A big THANK YOU to all the Rangers for making us feel welcome, being patient, teaching us new skills, and not laughing too much when we (mainly me) asked silly questions.

    New Interns, You’ve a lot to look forward to!

    Kimberley Goodall
    Ranger Intern.
  • Rebuilding a piece of history

    10:00 15 November 2013
    By John Atkinson, Nick Petrie, Paul Kear , Richard Tanner, Rob Clarke, Glenn Bailey, Sarah Anderson, Sam Stalker, Ian Griffiths, Matthew Allmark, Stuart Graham, Paul Farrington, John Moffat, Craig Hutchinson, Clair Payne, Luke Sherwen

    Dry stone walls fall down all the time. They can be knocked by livestock or falling trees, disturbed by moving vehicles or damaged by people leaning on them. These structures are often hundreds of years old; standing through many historical events and witnessing the lives of people we find inspirational today. When these walls fall down, it often falls to the rangers to get them built back up again so they can continue to serve their original purpose as boundaries, to maintain the iconic image of the Lake District and to keep this traditional skill alive.

    So it was with great excitement when the call came through to say a wall in Beatrix Potter’s back garden had come down and we were the team to be given the honour of rebuilding it. How often do you get called in to repair the scenery that appears in such a renowned children’s book?

    From The Tale of Tom Kitten by Beatrix Potter (Frederick Warne and Co, 1907). You can just about see the wall we were to rebuild heading up the lane in front of Jemima Puddleduck. In a later photo you can see the lane as it looks today.
    It turned out the job was going to take longer than expected, once we took down the wall to a structurally sound level the gap was almost 4 metres wide from an original gap of maybe 1 metre. This wall has probably stood since Beatrix Potter lived in Castle Cottage, if not before, only now succumbing to many years of people leaning on the wall to take photos of the home that she shared with William Heelis after their marriage.

    Adding the last of the cams on top of the completed section. The stretch without all the moss on it is the bit we rebuilt.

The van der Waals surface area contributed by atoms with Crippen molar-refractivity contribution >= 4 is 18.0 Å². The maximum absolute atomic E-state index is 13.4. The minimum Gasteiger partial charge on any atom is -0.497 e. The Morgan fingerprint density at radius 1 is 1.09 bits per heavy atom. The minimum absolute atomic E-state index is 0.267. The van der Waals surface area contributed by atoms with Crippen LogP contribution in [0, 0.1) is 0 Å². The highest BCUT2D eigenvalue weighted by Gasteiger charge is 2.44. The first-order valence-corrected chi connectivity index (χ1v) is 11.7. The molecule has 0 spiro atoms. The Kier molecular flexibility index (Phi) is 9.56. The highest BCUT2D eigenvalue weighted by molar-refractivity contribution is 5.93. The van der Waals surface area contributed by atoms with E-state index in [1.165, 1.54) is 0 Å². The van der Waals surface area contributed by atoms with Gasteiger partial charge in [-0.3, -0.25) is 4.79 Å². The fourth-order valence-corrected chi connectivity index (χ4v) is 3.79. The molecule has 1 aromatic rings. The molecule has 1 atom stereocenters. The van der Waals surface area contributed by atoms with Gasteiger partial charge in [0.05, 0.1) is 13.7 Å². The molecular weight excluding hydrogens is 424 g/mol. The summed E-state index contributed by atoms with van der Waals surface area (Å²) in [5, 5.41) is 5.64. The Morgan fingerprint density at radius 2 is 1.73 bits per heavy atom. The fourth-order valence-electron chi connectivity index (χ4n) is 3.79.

This wall in particular fell down mostly through natural wear and tear. It was bowing in odd places, suffering the cumulative damage from hawthorn tree roots, users of the track, weathering and many freezing winters. This wall is also taller than most of the dry stone walls in the South Lakes area. Beatrix was a very private lady. We speculated that she had the walls built so high to allow her to keep her privacy. Beatrix is said to have run out of a fire door she had built at the back of the cottage when she saw someone approaching the house she had no desire to speak to at that time. We were doing our bit to maintain the privacy for the residents living there today.

    Although it is hard to see, you can just about make out the ranger in red working on the wall... helping to keep the lane just like it was in Beatrix Potter's day 
     We spent 3 full days there as a team of 3, rebuilding the wall and chatting to the many visitors to the area on their way for a jaunt up to Moss Eccles Tarn. Many shared with us their stories from their visit to Hill Top and their reasons for visiting the area. Visitors come from all corners of the globe to enjoy the landscape that inspired the stories and work of this inspirational woman. I, for one, felt very proud to be rebuilding this piece of history and maintaining the view for future visitors to the area.
  • Building a path to recovery

    13:33 08 November 2013
    By John Atkinson, Nick Petrie, Paul Kear , Richard Tanner, Rob Clarke, Glenn Bailey, Sarah Anderson, Sam Stalker, Ian Griffiths, Matthew Allmark, Stuart Graham, Paul Farrington, John Moffat, Craig Hutchinson, Clair Payne, Luke Sherwen

    How much can be achieved in two days? Well, if you have a big gang of hard working and willing volunteers – quite a lot!
    The narrow path at the start of the work